You've got 10 minutes with Einstein. What do you talk about? Black holes? Time travel?

Why not gambling? The Art of War? Contemporary parenting?

Each week, host Jason Gots surprises some of the world's brightest minds with ideas they're not at all prepared to discuss. Join us and special guests Neil Gaiman, Alan Alda, Salman Rushdie, Margaret Atwood, Richard Dawkins, Maria Popova, Mary-Louise Parker, Neil deGrasse Tyson and many more...

As fact and fiction blur, America’s finally ready for Polish author Olga Tokarczuk

Man Booker prize winners Olga Tokarczuk and her translator Jennifer Croft on maps that lead nowhere, plasticized anatomies, and humor across national borders.

Think Again Podcasts
  • Our fragmented times demand a new kind of novel.
  • Here, Olga talks humor across the world...
  • ... and maps that lead us nowhere.


Author Olga Tokarczuk and translator Jennifer Croft

Does it ever strike you as odd that we manage to inhabit two completely different realities at once? On one level, we have common sense and reason that orient us in the world. We make narrative sense of our own life and self and we go about our day with a provisional yet perfectly satisfactory sense of what the hell we're doing. And on another level, we know basically nothing. Forget about dark matter and multiple universes. Just glance into the eyes of that stranger on the train—there's a whole world in there that you know nothing whatsoever about.

I'm here today with Olga Tokarczuk, who won the Man Booker prize this year for her book FLIGHTS, and with the book's Man Booker prizewinning translator, Jennifer Croft. Flights is a patterned assemblage of sketches, short stories, fragmentary essays about travel. Motion. And it kept striking me while reading it that her writing is about these two worlds we always waver between: Orientation and disorientation. Trying to map things out and then getting lost inside our own maps.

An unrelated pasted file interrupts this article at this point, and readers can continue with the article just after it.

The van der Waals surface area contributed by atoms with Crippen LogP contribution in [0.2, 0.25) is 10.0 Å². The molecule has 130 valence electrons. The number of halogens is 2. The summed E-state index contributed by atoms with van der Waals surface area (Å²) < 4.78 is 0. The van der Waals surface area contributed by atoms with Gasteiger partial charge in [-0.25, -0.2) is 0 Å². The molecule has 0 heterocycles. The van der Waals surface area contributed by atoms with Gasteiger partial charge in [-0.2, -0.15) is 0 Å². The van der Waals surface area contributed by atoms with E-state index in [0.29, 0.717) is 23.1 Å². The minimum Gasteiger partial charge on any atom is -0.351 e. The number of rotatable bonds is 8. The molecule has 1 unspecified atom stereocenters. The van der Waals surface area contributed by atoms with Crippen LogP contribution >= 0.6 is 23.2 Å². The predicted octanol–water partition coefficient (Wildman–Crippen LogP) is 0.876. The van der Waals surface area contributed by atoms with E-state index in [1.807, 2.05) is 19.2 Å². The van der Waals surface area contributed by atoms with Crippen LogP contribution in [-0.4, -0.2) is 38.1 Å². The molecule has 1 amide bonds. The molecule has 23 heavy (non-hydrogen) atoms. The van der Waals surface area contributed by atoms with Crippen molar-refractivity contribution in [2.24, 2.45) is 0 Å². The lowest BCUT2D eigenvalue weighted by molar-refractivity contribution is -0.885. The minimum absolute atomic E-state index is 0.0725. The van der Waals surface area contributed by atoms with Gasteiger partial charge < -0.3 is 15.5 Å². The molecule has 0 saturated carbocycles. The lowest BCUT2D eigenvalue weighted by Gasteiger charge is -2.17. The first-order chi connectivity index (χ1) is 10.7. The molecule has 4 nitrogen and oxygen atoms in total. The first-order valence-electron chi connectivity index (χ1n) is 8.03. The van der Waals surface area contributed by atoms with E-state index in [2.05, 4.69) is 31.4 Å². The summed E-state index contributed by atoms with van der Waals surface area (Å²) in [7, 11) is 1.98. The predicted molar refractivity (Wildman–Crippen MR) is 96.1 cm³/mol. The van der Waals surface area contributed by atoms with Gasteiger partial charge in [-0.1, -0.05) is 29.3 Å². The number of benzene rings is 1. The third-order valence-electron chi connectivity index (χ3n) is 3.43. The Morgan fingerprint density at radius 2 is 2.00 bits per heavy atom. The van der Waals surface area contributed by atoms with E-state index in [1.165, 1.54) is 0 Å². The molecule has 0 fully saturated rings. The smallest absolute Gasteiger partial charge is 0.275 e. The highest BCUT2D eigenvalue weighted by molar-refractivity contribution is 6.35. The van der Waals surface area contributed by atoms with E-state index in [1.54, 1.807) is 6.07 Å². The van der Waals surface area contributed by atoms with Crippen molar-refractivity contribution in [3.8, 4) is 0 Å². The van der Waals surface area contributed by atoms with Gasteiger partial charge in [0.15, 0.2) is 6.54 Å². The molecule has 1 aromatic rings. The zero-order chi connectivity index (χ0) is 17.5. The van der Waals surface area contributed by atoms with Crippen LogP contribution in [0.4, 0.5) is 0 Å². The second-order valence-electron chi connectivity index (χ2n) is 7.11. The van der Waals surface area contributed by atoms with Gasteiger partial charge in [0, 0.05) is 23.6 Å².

Surprise conversation starter interview clips in this episode:

Alissa Quart on coparenting as a growing necessity in America

Astronaut Chris Hadfield on risk taking

A brief history of human dignity

What is human dignity? Here's a primer, told through 200 years of great essays, lectures, and novels.

Credit: Benjavisa Ruangvaree / AdobeStock
Sponsored by the Institute for Humane Studies
  • Human dignity means that each of our lives have an unimpeachable value simply because we are human, and therefore we are deserving of a baseline level of respect.
  • That baseline requires more than the absence of violence, discrimination, and authoritarianism. It means giving individuals the freedom to pursue their own happiness and purpose.
  • We look at incredible writings from the last 200 years that illustrate the push for human dignity in regards to slavery, equality, communism, free speech and education.
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